Category Archives: Home and Garden


pam-samantha-franny-woody-elise-jilson-copyright-kim-smithElise, Samantha, Pam, Woody, and Franny

Snapshots from Elise and Tucker’s fabulous and fun harvest party, just getting underway. Where earlier the produce had been planted, long tables with tantalizing pot luck offerings were arranged. Bales of hay with planks laid across made for practical seating. An assortment of lights and lanterns illuminated the grounds and the big oak tree was ready for moonlight dancing to begin beneath its boughs. cedar-rock-garden-harvest-fest-copyright-kim-smith

pam-samantha-franny-woody-copyright-kim-smithFavorite photo from the party, Big Sister Franny giving Woody the “pesky little brother look,” with Mom Samantha Goddess, and Samantha’s Mom, Pam Wood.


I had to leave Cedar Rock Gardens early to attend the Cape Ann Plein Air gala, which Catherine covered. Scroll down to see her photos posted earlier today. The Rockport Art Association was overflowing with art enthusiasts, friends, and family and it was so exciting to see beautiful scenes from all around Cape Ann rendered by these master painters. Congratulations to Karen Ristuben, the project manager, and to all who helped make Cape Ann Plein Air a fabulously successful event. I do have to say though that Cape Ann’s own JEFF WEAVER rocked the house with his stunning paintings of the waterfront and downtown. 


sunflowers-1-cedar-rock-gardens-copyright-kim-smithSunflowers at Cedar Rock Gardens

Thank you to Elise and Tucker at Cedar Rock Gardens for a super year in the garden. This was the couple’s first season opening the garden to the public and they did an outstanding job. Cedar Rock Gardens are a welcome addition to a fantastic and growing group of local farms. Their organic nursery and farm are brimming with a wonderful array of fresh flowers, produce, and seedlings. Every one of the plants from their nursery grew beautifully for me. Cedar Rock Gardens is closed for the year but I am so excited to be working again with them next year and will definitely be enrolling in their CSA 2017. See you in the spring!

marigolds-cedar-rock-gardens-copyright-kim-smithDid you ever wonder why marigolds play such a prominent role in Day of the Dead celebrations? They are referred to as “flowers of the dead” and with their vivid hues and citrusy fresh scent, marigolds are thought to guide spirits to the altars. And, too, flowers represent the ephemerality of life. 

yellow-marigolds-cedar-rock-gardens-copyright-kim-smithYellow Marigoldssunflower-seed-head-cedar-rock-gardens-copyright-kim-smith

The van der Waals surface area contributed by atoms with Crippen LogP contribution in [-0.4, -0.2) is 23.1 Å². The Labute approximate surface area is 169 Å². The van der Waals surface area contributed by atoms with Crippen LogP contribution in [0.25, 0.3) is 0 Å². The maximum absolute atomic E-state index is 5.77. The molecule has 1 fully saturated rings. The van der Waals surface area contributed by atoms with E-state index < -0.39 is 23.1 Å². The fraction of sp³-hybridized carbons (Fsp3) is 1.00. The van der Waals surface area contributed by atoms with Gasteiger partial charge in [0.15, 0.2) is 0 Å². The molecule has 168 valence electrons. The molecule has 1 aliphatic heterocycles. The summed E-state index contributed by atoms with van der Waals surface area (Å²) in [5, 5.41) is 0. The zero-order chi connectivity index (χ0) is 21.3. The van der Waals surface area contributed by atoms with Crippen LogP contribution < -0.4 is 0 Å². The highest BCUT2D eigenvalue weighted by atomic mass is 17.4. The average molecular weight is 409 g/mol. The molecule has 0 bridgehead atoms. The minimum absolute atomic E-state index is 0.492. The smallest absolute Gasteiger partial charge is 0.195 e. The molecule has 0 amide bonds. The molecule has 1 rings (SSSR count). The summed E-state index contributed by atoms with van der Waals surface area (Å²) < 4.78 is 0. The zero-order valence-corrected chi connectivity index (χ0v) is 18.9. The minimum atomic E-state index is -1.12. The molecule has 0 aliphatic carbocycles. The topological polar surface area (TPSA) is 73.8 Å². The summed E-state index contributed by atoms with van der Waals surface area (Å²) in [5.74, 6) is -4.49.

poison-ivy-vine-in-fall-toxicodendron-radicans-copyright-kim-smithPoison Ivy Run Amok

Oh how pretty! Doesn’t this bucolic scene look interesting? I had to stop and take a photo. And then began to walk toward, wanting a closer look, before catching myself. If poison ivy even looks at me, or I look at it, that most unpleasant of itchy rashes finds a home on my person.

Poison ivy is in full glorious color right now, dissipating in shades of golden yellow, tangerine, and crimson scarlet. The oils found in the foliage and stems are just as potent at this time of year as they are during the summer months.

poison-ivy-in-autumn-toxicodendron-radicans-copyright-kim-smithLeaves of three, let it be, 

Berries white, run in fright,

Red hairy vine, no friend of mine!

Cape Ann shores and meadows are rife with poison ivy and the best defense is to recognize the leaves and wear protective clothing. Not a plant one desires for the home garden, it is an important bee and bird food. The flowers provide nectar for pollinators in the spring and the small white berries are a winter staple for our some of our most beloved songbirds, including American Robins, Northern Cardinals, and Mockingbirds.


monarch-new-england-aster-coneflower-copyright-kim-smithThe New England Asters and Quilled Coneflowers blooming in our garden during the months of September and October were planted to provide sustenance for migrating Monarchs. Although both are native wildflowers, the bees and butterflies visiting gardens at this time of year are much more interested in nectaring at the New England Asters.